Search Results

You are looking at 1 - 7 of 7 items for :

  • Author or Editor: Gerald D. Bell x
  • Journal of Climate x
  • Refine by Access: All Content x
Clear All Modify Search
Muthuvel Chelliah
and
Gerald D. Bell

Abstract

The leading tropical multidecadal mode (TMM) and tropical interannual (ENSO) mode in the 52-yr (1949– 2000) NCEP–NCAR reanalysis are examined for the December–February (DJF) and June–August (JJA) seasons based on seasonal tropical convective rainfall variability and tropical surface (land + ocean) temperature variability. These combined modes are shown to capture 70%–80% of the unfiltered variance in seasonal 200-hPa velocity potential anomalies in the analysis region of 30°N–30°S. The TMM is the dominant mode overall, accounting for 50%–60% of the total unfiltered variance in both seasons, compared to the 22%–24% for ENSO.

The robustness of the tropical multidecadal mode is addressed, and the results are shown to compare favorably with observed station data and published results of decadal climate variability in the key loading regions. The temporal and spatial characteristics of this mode are found to be distinct from ENSO.

The TMM captures the global climate regimes observed during the 1950s–60s and 1980s–90s, and the 1970s transition between these regimes. It provides a global-scale perspective for many known aspects of this decadal climate variability (i.e., surface temperature, precipitation, and atmospheric circulation) and links them to coherent multidecadal variations in tropical convection and surface temperatures in four core regions: the West African monsoon region, the central tropical Pacific, the Amazon basin, and the tropical Indian Ocean.

During JJA, two distinguishing features of the tropical multidecadal mode are its link to West African monsoon variability and the pronounced zonal wavenumber-1 structure of the 200-hPa streamfunction anomalies in the subtropics of both hemispheres. During DJF a distinguishing feature is its link between anomalous tropical convection and multidecadal variations in the North Atlantic Oscillation (NAO). For the linear combination of the TMM and ENSO the strongest regressed values of the wintertime NAO index are found when their principal component (PC) time series are out of phase.

In the Tropics and subtropics the linearly combined signal for the TMM and ENSO is strongest when their PC time series are in phase and is weakest when they are out of phase. This result suggests a substantial modulation of the ENSO teleconnections by the background flow. It indicates stronger La Niña teleconnections during the 1950s–60s, compared to stronger El Niño teleconnections during the 1980s–90s. Although this study addresses the linear ENSO–TMM interference, the results also suggest that interactions between the two modes may help to explain the stronger El Niño episodes observed during the 1980s–90s compared to the 1950s–60s.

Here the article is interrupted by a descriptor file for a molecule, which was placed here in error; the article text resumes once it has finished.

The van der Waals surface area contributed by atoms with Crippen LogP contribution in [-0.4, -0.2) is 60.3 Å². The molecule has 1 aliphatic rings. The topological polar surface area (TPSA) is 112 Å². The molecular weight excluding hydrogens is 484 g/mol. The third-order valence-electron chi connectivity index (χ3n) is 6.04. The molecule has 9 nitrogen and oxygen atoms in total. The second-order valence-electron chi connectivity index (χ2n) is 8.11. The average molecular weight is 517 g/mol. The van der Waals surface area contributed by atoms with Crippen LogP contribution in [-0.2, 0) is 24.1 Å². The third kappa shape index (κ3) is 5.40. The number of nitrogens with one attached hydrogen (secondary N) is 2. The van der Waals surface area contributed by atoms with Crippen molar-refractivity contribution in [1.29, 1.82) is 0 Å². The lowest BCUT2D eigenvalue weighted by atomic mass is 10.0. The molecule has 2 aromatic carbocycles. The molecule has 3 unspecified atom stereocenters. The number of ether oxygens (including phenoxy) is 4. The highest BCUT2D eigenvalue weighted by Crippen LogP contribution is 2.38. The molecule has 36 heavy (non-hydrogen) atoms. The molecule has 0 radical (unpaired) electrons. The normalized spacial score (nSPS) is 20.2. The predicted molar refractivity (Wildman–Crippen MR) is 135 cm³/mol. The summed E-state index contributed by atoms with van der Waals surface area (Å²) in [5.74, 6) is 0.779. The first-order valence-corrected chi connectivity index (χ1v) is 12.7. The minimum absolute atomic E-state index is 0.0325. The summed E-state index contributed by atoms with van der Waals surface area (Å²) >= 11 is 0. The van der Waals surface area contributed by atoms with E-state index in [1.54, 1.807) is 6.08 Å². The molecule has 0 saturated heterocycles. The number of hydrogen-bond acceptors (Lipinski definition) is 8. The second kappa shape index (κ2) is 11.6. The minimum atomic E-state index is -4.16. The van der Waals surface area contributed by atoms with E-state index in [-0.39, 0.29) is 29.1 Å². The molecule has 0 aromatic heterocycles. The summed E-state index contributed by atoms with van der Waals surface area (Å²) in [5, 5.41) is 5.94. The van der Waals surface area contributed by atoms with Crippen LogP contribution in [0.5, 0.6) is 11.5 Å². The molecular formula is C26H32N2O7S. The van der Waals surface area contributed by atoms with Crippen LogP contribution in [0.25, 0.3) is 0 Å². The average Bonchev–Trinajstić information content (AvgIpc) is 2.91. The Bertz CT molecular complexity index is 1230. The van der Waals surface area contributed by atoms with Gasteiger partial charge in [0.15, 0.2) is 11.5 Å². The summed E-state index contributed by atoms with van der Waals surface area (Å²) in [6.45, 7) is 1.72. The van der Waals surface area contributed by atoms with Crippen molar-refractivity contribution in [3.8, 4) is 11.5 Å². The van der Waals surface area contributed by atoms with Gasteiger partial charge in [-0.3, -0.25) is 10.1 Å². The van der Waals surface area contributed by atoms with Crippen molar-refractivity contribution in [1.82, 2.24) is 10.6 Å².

Full access
Gerald D. Bell
and
Muthuvel Chelliah

Abstract

Interannual and multidecadal extremes in Atlantic hurricane activity are shown to result from a coherent and interrelated set of atmospheric and oceanic conditions associated with three leading modes of climate variability in the Tropics. All three modes are related to fluctuations in tropical convection, with two representing the leading multidecadal modes of convective rainfall variability, and one representing the leading interannual mode (ENSO).

The tropical multidecadal modes are shown to link known fluctuations in Atlantic hurricane activity, West African monsoon rainfall, and Atlantic sea surface temperatures, to the Tropics-wide climate variability. These modes also capture an east–west seesaw in anomalous convection between the West African monsoon region and the Amazon basin, which helps to account for the interhemispheric symmetry of the 200-hPa streamfunction anomalies across the Atlantic Ocean and Africa, the 200-hPa divergent wind anomalies, and both the structure and spatial scale of the low-level tropical wind anomalies, associated with multidecadal extremes in Atlantic hurricane activity.

While there are many similarities between the 1950–69 and 1995–2004 periods of above-normal Atlantic hurricane activity, important differences in the tropical climate are also identified, which indicates that the above-normal activity since 1995 does not reflect an exact return to conditions seen during the 1950s–60s. In particular, the period 1950–69 shows a strong link to the leading tropical multidecadal mode (TMM), whereas the 1995–2002 period is associated with a sharp increase in amplitude of the second leading tropical multidecadal mode (TMM2). These differences include a very strong West African monsoon circulation and near-average sea surface temperatures across the central tropical Atlantic during 1950–69, compared with a modestly enhanced West African monsoon and exceptionally warm Atlantic sea surface temperatures during 1995–2004.

It is shown that the ENSO teleconnections and impacts on Atlantic hurricane activity can be substantially masked or accentuated by the leading multidecadal modes. This leads to the important result that these modes provide a substantially more complete view of the climate control over Atlantic hurricane activity during individual seasons than is afforded by ENSO alone. This result applies to understanding differences in the “apparent” ENSO teleconnections not only between the above- and below-normal hurricane decades, but also between the two sets of above-normal hurricane decades.